Icons of Power: Feline Symbolism in the Americas
Nicholas J. Saunders
Psychology Press, 1998 - Art - 298 pages
Icons of Power investigates why the image of the cat has been such a potent symbol in the art, religion and mythology of indigenous American cultures for three thousand years.
The jaguar and the puma epitomize ideas of sacrifice, cannibalism, war, and status in a startling array of graphic and enduring images. Natural and supernatural felines inhabit a shape-shifting world of sorcery and spiritual power, revealing the shamanic nature of Amerindian world views. This pioneering collection offers a unique pan-American assessment of the feline icon through the diversity of cultural interpretations, but also striking parallels in its associations with hunters, warriors, kingship, fertility, and the sacred nature of political power. Evidence is drawn from the pre-Columbian Aztec and Maya of Mexico, Peruvian, and Panamanian civilizations, through recent pueblo and Iroquois cultures of North America, to current Amazonian and Andean societies.
This well-illustrated volume is essential reading for all who are interested in the symbolic construction of animal icons, their variable meanings, and their place in a natural world conceived through the lens of culture. The cross-disciplinary approach embraces archaeology, anthropology, and art history.
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Icons of power
The feline image
Jaguar symbolism in the Americas
A thematic approach
Feline symbolism and material culture in prehistoric Colombia
The jaguar of the backward glance
Paragon or peril? The jaguar in Amazonian Indian society
Felines patronyms and history of the Araucanians in
Mountain Lions and Pueblo shrines in the American Southwest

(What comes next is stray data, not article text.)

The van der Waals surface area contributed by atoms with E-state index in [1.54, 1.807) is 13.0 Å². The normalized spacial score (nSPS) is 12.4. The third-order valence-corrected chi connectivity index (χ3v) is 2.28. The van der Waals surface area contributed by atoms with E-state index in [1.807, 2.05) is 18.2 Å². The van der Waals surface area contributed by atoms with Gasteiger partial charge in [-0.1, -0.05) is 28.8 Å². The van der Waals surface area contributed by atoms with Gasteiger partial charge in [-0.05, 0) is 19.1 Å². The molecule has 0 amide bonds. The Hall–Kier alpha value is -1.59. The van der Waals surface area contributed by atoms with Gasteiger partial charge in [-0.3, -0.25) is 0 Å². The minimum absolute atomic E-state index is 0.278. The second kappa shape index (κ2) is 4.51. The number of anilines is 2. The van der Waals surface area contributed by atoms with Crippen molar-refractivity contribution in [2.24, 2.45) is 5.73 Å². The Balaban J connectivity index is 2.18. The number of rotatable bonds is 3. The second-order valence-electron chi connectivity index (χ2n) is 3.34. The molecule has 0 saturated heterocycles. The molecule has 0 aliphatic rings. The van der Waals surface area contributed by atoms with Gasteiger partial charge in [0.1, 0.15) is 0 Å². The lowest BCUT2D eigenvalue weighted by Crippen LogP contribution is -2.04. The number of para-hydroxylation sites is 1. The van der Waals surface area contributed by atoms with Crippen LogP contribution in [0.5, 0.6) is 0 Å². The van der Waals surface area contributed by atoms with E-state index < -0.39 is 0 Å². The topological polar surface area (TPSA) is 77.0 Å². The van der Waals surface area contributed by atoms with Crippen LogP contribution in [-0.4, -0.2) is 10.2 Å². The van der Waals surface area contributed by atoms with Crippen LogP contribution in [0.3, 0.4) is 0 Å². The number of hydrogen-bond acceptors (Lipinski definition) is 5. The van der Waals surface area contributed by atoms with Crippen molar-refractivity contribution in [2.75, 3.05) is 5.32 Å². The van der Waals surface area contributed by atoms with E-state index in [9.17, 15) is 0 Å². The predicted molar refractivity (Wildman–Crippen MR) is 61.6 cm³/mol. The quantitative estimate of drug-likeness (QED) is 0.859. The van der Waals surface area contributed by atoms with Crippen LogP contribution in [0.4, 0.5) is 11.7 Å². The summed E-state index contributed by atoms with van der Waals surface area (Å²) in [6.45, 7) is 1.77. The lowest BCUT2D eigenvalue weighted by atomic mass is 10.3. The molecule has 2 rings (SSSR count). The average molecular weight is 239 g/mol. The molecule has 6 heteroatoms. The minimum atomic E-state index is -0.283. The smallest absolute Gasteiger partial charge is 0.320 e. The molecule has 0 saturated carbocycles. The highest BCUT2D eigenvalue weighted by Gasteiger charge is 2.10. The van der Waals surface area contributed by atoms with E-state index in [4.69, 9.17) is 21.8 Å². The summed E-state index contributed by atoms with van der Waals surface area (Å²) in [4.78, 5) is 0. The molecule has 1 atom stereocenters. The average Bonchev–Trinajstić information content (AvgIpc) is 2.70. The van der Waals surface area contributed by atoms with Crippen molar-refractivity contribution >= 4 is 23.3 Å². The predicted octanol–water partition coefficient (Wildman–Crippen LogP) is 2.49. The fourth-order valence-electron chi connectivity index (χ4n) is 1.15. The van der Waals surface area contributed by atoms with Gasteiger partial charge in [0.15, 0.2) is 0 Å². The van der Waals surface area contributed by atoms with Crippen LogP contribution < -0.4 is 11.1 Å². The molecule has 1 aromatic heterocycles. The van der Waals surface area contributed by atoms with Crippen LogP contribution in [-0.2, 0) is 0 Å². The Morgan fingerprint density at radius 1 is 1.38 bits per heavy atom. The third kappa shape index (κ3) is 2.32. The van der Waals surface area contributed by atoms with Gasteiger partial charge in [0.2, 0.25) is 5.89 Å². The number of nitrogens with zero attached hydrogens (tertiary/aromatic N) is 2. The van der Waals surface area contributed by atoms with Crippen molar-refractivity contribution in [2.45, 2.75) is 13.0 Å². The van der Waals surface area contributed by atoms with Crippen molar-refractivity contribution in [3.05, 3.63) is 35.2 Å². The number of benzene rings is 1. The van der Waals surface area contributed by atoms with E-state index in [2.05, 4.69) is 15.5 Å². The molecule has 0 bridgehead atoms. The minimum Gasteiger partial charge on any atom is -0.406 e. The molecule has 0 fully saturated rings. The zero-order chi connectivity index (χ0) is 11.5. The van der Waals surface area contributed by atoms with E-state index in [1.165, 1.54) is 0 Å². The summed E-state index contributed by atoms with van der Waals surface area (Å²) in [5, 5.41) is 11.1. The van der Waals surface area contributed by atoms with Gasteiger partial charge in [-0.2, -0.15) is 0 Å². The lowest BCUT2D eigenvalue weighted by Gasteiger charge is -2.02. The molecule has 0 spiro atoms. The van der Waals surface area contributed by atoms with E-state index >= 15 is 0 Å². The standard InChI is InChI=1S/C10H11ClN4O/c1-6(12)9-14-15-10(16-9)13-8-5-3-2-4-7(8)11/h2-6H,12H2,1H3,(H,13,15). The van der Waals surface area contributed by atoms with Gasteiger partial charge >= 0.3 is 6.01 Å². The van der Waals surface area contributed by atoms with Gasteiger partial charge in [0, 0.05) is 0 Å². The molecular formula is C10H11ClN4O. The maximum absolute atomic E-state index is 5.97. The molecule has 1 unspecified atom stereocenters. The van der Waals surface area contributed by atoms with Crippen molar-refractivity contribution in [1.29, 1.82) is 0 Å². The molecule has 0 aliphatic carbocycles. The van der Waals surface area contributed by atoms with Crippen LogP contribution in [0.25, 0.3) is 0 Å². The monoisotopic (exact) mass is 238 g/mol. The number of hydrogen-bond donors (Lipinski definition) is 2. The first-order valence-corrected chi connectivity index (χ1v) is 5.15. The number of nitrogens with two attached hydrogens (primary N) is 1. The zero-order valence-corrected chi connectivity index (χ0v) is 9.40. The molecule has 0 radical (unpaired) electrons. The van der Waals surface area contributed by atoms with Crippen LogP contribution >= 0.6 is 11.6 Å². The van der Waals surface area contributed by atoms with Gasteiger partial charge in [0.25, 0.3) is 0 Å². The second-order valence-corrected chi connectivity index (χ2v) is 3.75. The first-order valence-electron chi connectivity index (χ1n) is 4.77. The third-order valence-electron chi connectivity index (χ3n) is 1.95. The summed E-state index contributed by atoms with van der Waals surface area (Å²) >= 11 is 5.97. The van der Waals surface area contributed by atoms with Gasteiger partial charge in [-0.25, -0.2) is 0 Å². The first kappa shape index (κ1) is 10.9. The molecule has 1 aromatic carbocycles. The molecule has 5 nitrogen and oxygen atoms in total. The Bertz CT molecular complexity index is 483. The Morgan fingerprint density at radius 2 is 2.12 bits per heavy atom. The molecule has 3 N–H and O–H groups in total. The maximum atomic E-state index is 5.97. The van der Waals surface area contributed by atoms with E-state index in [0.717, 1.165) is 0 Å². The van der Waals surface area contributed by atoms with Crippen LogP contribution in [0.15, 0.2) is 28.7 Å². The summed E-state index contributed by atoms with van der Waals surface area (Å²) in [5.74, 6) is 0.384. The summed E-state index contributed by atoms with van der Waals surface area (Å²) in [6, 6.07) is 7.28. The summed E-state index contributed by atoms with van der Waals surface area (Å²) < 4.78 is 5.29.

The panther in HuronWyandot and Seneca myth
And panther tales
Panthers distant kinsmen
Other editions - View all
Amerindian Andean animal Anthropology anthropomorphic appear Araucanian Archaeology archeological artifacts associated Aztec Black Jaguar bones Bororo cactus canines carnivore Cashinahua Central ceramic Chavin Classic Maya claws Cochiti Colombia context Cooke Cult culture deer depicted Dillehay Dumbarton Oaks E.P. Benson effigy ethnographic example fangs felid feline feline imagery feline symbolism figure Furst grave groups hallucinogenic head historical human hunter hunting Huron-Wyandot icons Indians Iroquoian jaguar jaguar symbol jaguarundi killed Kogi Lothrop lowland male mammal maxillary canine Maya Mesoamerica Mexico Moche motif Mountain Lion Museum myth mythology natural Northern Iroquoian ocelot Olmec Olmec were-jaguar Panama panther man-being Parsons Pecos Peru Photograph pottery Pre-Columbian Art predator Pueblo puma region Reichel-Dolmatoff ritual Saunders Seneca serpent shamans Shipibo shrine Sitio Conte skin smoking pipes social society species stirrup spout bottle stone supernatural tail Tairona teeth Tembladera Tewa Tezcatlipoca University Press vessel Waiwai warriors Washington were-jaguar Yellow Jaguar